Lad's Hardware makes a 15-foot ladder that can safely be placed against a wall at an 80 degree angle. How high up a wall can this ladder be safely placed?

   As with all trigonometry problems, it is important to get a diagram. Having a diagram will help set up an equation. This is what the problem looks like.

Diagram

   Let's identify the sides. The length of wall, labeled with the 'h,' is the opposite side.

Oppposite side

   The side opposite the right angle, the 15-feet, is the hypotenuse.

Hypotenuse

   Since we have the opposite and the hypotenuse, we are dealing with the sine trigonometry function (see the three main trigonometric functions for details). We will set up the sine ratio.

Equation

   To solve this, we will treat it like a proportion by placing a one underneath the sine function. Then, we will cross-multiply.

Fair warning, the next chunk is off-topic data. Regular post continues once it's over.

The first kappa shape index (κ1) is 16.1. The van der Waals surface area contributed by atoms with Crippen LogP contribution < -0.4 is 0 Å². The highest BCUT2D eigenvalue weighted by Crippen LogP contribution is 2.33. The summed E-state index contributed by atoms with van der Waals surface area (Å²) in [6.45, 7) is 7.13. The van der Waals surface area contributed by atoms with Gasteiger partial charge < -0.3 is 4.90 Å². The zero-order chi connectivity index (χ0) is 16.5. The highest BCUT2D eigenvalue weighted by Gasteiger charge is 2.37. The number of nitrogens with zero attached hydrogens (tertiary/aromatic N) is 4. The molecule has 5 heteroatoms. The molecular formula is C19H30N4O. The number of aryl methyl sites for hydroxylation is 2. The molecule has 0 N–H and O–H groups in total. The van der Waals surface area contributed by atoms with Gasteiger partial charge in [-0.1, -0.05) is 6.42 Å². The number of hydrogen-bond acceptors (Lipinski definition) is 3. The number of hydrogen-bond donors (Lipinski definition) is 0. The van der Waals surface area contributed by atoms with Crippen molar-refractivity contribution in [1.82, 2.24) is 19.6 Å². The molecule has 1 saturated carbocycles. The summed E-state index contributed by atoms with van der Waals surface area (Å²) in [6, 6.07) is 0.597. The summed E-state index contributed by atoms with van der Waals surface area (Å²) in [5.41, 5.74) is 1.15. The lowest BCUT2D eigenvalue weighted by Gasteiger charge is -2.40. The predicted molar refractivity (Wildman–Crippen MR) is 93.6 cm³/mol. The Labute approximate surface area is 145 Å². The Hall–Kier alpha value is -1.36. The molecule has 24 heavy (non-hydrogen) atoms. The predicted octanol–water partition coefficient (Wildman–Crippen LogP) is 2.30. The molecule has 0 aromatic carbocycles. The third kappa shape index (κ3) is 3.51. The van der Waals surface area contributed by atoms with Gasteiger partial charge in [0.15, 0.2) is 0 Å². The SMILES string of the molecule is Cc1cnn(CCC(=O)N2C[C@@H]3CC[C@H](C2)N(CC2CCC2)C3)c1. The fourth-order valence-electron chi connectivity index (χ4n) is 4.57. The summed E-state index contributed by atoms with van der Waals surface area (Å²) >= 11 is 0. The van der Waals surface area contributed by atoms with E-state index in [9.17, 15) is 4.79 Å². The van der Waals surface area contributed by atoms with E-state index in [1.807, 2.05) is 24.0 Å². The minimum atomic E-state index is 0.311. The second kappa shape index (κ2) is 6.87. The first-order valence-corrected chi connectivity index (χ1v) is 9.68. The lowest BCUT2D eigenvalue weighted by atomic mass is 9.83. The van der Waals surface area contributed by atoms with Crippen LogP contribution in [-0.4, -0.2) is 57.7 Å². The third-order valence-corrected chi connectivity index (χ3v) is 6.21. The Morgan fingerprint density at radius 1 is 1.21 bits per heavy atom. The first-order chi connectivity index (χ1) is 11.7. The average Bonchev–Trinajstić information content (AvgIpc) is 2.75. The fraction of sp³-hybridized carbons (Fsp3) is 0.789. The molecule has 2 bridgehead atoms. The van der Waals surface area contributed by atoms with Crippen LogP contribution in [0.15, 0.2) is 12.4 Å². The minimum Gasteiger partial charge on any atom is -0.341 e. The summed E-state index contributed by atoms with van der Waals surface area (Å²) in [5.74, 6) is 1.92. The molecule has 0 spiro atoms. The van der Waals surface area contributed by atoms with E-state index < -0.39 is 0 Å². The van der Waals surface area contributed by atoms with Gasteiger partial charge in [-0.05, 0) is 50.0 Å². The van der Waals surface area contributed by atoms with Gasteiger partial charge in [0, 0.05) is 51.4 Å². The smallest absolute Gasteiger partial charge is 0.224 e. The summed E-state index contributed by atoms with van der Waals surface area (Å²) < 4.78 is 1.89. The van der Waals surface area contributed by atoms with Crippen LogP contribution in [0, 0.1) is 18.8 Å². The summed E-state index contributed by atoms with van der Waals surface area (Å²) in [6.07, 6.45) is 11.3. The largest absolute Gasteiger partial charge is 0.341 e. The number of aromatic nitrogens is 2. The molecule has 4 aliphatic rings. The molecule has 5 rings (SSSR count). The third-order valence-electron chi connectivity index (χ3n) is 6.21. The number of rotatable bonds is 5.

Cross-multiply

   The cross-products give us this.

Calculate for h

   Plugging the information into a calculator will yield the final result.

Solution

   This means the ladder can reach 14.8 feet up a wall. The 0.8 feet is really 9.6 inches (0.8 x 12); so, the ladder reaches up approximately 14 feet and 9.6 inches high along a wall.

   Now that you have examined this problem, view a related video and quiz.

      ideo: Sine Problem
      uizmaster: Sine Problem


   A pilot looked out his window and saw an airport. He estimated it to be at a 7 degree angle of depression while his plane was at an altitude of 10,000 feet. How far was the plane from the airport at that moment?

   we have to get a diagram in order to organize the information and to get a feel of the situaiton. We have to understant the term 'angle of depressin' to be able to place this into a diagram. It means the pilot is looking straight out to the horizon and then he slowly looks down. So, it's a downward angle out from a starting horizonal position. That is why the diagram below has a horizontal line at the top and the 7 degrees is below it.

Diagram